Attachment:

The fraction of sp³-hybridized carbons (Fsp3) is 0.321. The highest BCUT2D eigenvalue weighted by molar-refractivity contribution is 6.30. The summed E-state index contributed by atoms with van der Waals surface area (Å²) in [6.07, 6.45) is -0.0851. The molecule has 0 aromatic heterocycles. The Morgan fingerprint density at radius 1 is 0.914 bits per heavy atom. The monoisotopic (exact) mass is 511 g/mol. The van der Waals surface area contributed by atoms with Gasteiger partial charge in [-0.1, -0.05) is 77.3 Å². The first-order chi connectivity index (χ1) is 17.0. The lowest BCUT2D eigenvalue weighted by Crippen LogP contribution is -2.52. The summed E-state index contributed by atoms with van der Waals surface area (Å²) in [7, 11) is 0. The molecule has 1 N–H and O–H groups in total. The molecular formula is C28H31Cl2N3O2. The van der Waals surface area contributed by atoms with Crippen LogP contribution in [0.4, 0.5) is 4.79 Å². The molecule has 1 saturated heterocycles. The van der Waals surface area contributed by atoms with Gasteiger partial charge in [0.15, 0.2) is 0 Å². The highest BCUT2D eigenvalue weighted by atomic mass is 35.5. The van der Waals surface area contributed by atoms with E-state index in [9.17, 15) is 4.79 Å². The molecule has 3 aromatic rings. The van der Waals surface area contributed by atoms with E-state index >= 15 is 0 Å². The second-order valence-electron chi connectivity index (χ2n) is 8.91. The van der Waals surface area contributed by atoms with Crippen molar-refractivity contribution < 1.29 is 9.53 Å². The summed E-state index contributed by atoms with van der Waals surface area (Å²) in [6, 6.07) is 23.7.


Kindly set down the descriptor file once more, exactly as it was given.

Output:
The fraction of sp³-hybridized carbons (Fsp3) is 0.321. The highest BCUT2D eigenvalue weighted by molar-refractivity contribution is 6.30. The summed E-state index contributed by atoms with van der Waals surface area (Å²) in [6.07, 6.45) is -0.0851. The molecule has 0 aromatic heterocycles. The Morgan fingerprint density at radius 1 is 0.914 bits per heavy atom. The monoisotopic (exact) mass is 511 g/mol. The van der Waals surface area contributed by atoms with Gasteiger partial charge in [-0.1, -0.05) is 77.3 Å². The first-order chi connectivity index (χ1) is 17.0. The lowest BCUT2D eigenvalue weighted by Crippen LogP contribution is -2.52. The summed E-state index contributed by atoms with van der Waals surface area (Å²) in [7, 11) is 0. The molecule has 1 N–H and O–H groups in total. The molecular formula is C28H31Cl2N3O2. The van der Waals surface area contributed by atoms with Crippen LogP contribution in [0.4, 0.5) is 4.79 Å². The molecule has 1 saturated heterocycles. The van der Waals surface area contributed by atoms with Gasteiger partial charge in [0.15, 0.2) is 0 Å². The highest BCUT2D eigenvalue weighted by atomic mass is 35.5. The van der Waals surface area contributed by atoms with E-state index in [9.17, 15) is 4.79 Å². The molecule has 3 aromatic rings. The van der Waals surface area contributed by atoms with E-state index >= 15 is 0 Å². The second-order valence-electron chi connectivity index (χ2n) is 8.91. The van der Waals surface area contributed by atoms with Crippen molar-refractivity contribution < 1.29 is 9.53 Å². The summed E-state index contributed by atoms with van der Waals surface area (Å²) in [6, 6.07) is 23.7.